12. Cadillac Man (1990)
In financial trouble and with the impossible task of selling twelve cars in two days you would think Joey O’Brien, played by the great Robin Williams, has enough on his plate, but things get even worse when deranged husband of the dealership’s secretary Larry, played by Tim Robbins, storms in and holds everyone hostage in an effort to find out about his wife’s affair.
The movie turns from selling cars into an extended dialogue between Williams and Robbins where the salesman must attempt his best sales job of his life and pacify the distraught husband.
13. Cedar Rapids (2011)
An insurance salesman is sent by his tiny company to an annual convention in Cedar Rapids. Starring Ed Helm as Tim Lippe a 34 year old, naive, insular and unworldly man that has never even been on a plane goes on a journey of self-discovery as he meets three veteran sales professionals who help him change his life.
This raunchy comedy also casts Anne Heche, John C. Reilly and Sigourney Weaver, as Lippe tries to keep his eye on the prize of a glass trophy called the two diamonds award, while being initiated into the convention rituals including bleary nights at the bar, flirtations and official and unofficial team building.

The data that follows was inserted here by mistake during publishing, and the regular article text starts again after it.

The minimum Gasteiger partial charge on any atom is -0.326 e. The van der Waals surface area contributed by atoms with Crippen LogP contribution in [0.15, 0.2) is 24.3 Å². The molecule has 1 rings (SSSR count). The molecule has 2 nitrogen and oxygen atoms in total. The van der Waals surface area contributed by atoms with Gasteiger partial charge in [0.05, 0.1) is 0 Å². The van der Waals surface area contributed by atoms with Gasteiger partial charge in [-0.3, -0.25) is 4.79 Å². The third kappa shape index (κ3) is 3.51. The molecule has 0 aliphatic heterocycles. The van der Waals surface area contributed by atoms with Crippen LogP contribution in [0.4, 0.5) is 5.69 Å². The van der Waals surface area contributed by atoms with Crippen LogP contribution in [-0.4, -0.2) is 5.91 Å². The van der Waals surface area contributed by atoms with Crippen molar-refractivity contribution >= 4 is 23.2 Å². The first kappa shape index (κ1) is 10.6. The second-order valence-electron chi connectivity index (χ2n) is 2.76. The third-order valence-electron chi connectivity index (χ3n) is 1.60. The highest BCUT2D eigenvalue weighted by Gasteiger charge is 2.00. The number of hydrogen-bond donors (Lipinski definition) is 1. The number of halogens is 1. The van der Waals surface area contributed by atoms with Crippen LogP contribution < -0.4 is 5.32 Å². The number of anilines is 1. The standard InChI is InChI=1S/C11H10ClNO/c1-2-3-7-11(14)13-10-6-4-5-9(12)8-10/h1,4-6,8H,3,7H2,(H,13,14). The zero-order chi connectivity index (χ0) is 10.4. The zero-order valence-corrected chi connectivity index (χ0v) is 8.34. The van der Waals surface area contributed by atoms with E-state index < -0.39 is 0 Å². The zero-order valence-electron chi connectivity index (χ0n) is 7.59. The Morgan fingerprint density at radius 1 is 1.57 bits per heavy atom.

14. Used Cars (1980)
Kurt Russell stars as Rudy Russo, an unscrupulous, charismatic, fast-talking car salesman who has ambitions of running for state senate. Things get complicated though when Russo’s boss lends him money before suffering a suspicious accident and then his late boss’s brother Roy makes things even more complicated as he wants to take over his brother’s business.
This high energy sales satire with competition from ruthless rival lots makes for a hilarious comedy and Russell’s effortless charisma while spouting every trade cliche, especially his often repeated phrase “trust me” brings Robert Zemeckis’s outrageous movie to life.
15. Diamond Men (2000)
The story of Eddie Miller, played by Robert Forster, about a traveling salesman who has spent his life traversing the Pennsylvania roads selling jewelry to small business, but after having a heart attack he becomes an insurance risk and his company decides that it’s time for Miller to take a step back and requests that he trains his replacement, a young arrogant Bobby Walker played by Donnie Wahlberg, who has no sales experience. An unlikely friendship develops between the two and while Miller teaches Walker the skillful ways of nurturing clients, Walker teaches him the meaning of fun from a younger generation stand point, culminating in a visit to a discreet rural brothel.
This road movie filled with self-discovery and second chances is a worthwhile watch.
“Movies can and do have tremendous influence in shaping young lives in the realm of entertainment towards the ideals and objectives of normal adulthood”